[1] Until the Deputy Attorney General approves a Department-wide minimum training standard and, as discussed below, tracking and reporting requirements, components may operate UAS in compliance with existing component-specific policies relating to training, tracking, and reporting.  Once Department-wide requirements have been issued for training, tracking, and reporting, previously issued component-specific policies may remain in place to the extent that they are consistent with the Department-wide requirements or are otherwise modified to ensure compliance with the Department-wide requirements within a reasonable time.

[2] See supra note 1.

[3] The UAS Working Group includes representatives from the Federal Bureau of Investigation, the Drug Enforcement Administration, the United States Marshals Service, the Bureau of Alcohol, Tobacco, Firearms and Explosives, the Bureau of Prisons, the Office of the Deputy Attorney General, the Office of Legal Policy, the National Security Division, the Criminal Division, the Executive Office for United States Attorneys, the Office of Justice Programs, the Office of Community Oriented Policing, the Office of Privacy and Civil Liberties, the Office of the Chief Information Officer, and the Office of Legislative Affairs.

[added November 2019]

9-95.200 - Preventing Threats Act of 2018

The Preventing Emerging Threats Act of 2018 (codified at 6 U.S.C. § 124n) (“the Act”) authorizes the Department to engage in certain counter-UAS (“C-UAS”) activities that might otherwise violate relevant provisions of federal law, namely 49 U.S.C. § 46502 (aircraft piracy), 18 U.S.C. § 32 (destruction of aircraft), 18 U.S.C. § 1030 (computer fraud and abuse), 18 U.S.C. § 1367 (interference with the operation of a satellite), and chapters 119 (interception of communications) and 206 (pen registers and trap and trace devices) of Title 18.  The Act authorizes such actions where taken to mitigate a credible threat posed by a UAS to a “covered facility or asset” designated by the Attorney General according to the process set out in the Act.  See 6 U.S.C. § 124n (a)(1).  The designated facility or asset must relate to one of the statutorily enumerated missions authorized to be conducted by the Department.  Id. (k)(3).  Moreover, the Act requires the Attorney General to issue guidance implementing the requirements of the Act.  Id. (d)(1). The Attorney General’s Guidance regarding “Department Activities to Protect Certain Facilities or Assets from Unmanned Aircraft and Unmanned Aircraft Systems” (“the Guidance”) was approved on April 13, 2020, and is available at https://www.justice.gov/ag/page/file/1268401/download.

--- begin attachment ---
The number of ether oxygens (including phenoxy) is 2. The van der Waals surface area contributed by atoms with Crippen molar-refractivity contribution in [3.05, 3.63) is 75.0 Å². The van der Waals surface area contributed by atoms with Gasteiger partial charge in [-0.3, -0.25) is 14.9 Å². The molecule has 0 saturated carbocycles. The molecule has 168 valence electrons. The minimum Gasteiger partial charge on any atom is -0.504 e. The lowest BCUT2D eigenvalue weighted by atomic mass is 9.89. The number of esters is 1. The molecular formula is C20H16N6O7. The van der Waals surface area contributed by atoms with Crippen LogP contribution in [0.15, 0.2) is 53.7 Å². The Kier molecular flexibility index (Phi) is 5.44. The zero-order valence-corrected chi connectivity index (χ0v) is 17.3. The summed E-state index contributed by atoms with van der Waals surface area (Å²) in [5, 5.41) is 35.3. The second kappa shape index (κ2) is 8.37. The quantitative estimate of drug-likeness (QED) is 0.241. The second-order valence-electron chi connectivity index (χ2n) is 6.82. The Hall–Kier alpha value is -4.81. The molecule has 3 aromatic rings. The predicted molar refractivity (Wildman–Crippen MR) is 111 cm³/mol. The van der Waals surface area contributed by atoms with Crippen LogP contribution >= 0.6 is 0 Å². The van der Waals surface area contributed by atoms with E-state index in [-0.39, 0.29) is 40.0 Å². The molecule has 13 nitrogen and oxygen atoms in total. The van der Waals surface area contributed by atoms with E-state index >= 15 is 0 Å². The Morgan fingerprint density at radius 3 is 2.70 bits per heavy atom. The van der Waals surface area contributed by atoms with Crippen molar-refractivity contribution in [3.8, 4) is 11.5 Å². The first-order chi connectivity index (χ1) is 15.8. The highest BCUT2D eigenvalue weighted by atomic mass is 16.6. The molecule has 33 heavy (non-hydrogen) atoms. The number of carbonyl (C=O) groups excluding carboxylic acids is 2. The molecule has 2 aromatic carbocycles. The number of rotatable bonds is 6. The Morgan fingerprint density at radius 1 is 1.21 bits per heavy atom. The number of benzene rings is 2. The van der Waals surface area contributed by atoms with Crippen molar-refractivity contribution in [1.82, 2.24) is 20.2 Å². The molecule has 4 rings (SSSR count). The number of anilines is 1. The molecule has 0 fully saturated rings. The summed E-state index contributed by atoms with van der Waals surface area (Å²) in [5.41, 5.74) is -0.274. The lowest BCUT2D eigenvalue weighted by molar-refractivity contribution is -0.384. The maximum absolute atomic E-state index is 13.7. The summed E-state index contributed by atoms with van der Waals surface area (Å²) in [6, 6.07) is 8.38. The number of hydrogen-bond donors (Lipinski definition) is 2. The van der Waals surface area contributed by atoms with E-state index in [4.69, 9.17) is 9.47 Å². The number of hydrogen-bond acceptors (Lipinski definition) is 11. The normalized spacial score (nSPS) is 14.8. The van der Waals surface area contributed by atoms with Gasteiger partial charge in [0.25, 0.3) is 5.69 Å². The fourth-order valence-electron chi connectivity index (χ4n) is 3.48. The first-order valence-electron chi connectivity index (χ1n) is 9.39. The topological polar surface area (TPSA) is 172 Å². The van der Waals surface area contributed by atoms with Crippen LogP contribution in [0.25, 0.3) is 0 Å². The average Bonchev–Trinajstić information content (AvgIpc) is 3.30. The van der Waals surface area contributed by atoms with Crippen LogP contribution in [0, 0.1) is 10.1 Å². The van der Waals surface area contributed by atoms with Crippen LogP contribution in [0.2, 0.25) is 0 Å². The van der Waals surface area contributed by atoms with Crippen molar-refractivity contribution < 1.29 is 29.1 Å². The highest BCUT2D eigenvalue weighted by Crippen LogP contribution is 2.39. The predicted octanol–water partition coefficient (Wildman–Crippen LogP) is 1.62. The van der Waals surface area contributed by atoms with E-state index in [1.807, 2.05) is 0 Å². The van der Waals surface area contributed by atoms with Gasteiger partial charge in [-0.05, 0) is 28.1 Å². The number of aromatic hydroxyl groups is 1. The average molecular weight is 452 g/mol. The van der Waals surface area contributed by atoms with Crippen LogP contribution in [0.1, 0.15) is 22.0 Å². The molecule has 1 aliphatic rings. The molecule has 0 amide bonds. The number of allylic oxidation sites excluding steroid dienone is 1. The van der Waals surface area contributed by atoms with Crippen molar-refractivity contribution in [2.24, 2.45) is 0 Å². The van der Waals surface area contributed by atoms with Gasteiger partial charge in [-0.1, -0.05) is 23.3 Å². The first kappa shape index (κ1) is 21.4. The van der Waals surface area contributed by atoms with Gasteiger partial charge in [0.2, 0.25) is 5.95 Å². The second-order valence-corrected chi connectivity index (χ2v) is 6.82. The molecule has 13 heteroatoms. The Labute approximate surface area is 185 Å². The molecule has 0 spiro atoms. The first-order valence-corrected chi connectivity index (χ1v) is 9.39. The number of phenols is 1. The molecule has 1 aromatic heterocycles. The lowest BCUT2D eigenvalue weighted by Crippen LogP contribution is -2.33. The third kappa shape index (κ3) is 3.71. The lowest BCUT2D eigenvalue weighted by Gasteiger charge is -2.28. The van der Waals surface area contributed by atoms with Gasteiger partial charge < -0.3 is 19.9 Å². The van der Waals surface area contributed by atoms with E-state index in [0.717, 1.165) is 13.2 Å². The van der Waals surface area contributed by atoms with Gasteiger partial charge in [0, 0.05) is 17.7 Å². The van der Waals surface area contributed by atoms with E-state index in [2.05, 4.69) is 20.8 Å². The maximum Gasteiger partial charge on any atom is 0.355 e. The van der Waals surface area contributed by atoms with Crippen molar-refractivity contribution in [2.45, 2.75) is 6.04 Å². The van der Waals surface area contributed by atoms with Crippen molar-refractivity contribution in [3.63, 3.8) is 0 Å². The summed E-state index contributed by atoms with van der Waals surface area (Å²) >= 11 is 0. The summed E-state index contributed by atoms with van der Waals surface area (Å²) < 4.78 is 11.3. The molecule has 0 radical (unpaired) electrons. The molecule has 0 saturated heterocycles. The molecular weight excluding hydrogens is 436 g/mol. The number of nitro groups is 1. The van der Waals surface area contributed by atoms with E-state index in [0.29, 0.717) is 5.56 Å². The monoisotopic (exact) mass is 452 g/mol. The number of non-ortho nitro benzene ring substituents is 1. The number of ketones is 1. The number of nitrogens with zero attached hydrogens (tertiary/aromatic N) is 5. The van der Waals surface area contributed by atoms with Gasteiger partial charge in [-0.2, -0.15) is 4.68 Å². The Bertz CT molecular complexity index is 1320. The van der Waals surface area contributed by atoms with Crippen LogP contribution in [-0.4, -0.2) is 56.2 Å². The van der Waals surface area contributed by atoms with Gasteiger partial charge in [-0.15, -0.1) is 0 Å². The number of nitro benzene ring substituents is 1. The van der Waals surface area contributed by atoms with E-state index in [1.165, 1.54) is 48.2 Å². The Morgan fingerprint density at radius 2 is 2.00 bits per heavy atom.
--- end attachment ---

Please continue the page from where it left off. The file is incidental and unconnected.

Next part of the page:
The Guidance governs all of the Department’s C-UAS activities authorized under the Act, instructing DOJ components on: (1) the processes and standards for seeking the Department’s approval for deploying protective measures; (2) the legal framework for exercising those measures; (3) requirements to protect privacy and civil liberties; and (4) other requirements, including the need for component-level policies, interagency and inter-departmental coordination, and procurement and training.  The Department developed and coordinated the Guidance with the Department of Transportation, and the Guidance ensures coordination with the Federal Aviation Administration when any C-UAS action authorized to be taken under the Act might affect aviation safety, civilian aviation and aerospace operations, aircraft airworthiness, and the use of the airspace.

Any C-UAS actions taken by DOJ components under the Act must be carried out consistent with the Act, the Guidance, and component-level policies and guidance. 

[added April 2020]

9-95.300 - Technology to Detect and Mitigate Unmanned Aircraft Systems

On August 17, 2020, the Department of Justice, Federal Aviation Administration, Federal Communications Commission, and Department of Homeland Security issued an advisory guidance document titled, “Advisory on the application of Federal Laws to the Acquisition and Use of  Technology to Detect and Mitigate Unmanned Aircraft Systems” (“the Advisory”).  The Advisory is intended to help non-federal public and private entities better understand the federal laws and regulations that may apply to the use of capabilities to detect and mitigate threats posed by unmanned aircraft system operations, including provisions of federal criminal law.  The Advisory does not address state or local laws that may apply, and entities should further consider the impacts such technology could have on privacy, civil liberties, and civil rights.  The Advisory can be found at https://www.justice.gov/file/1304841/download

[added August 2020]

Updated August 17, 2020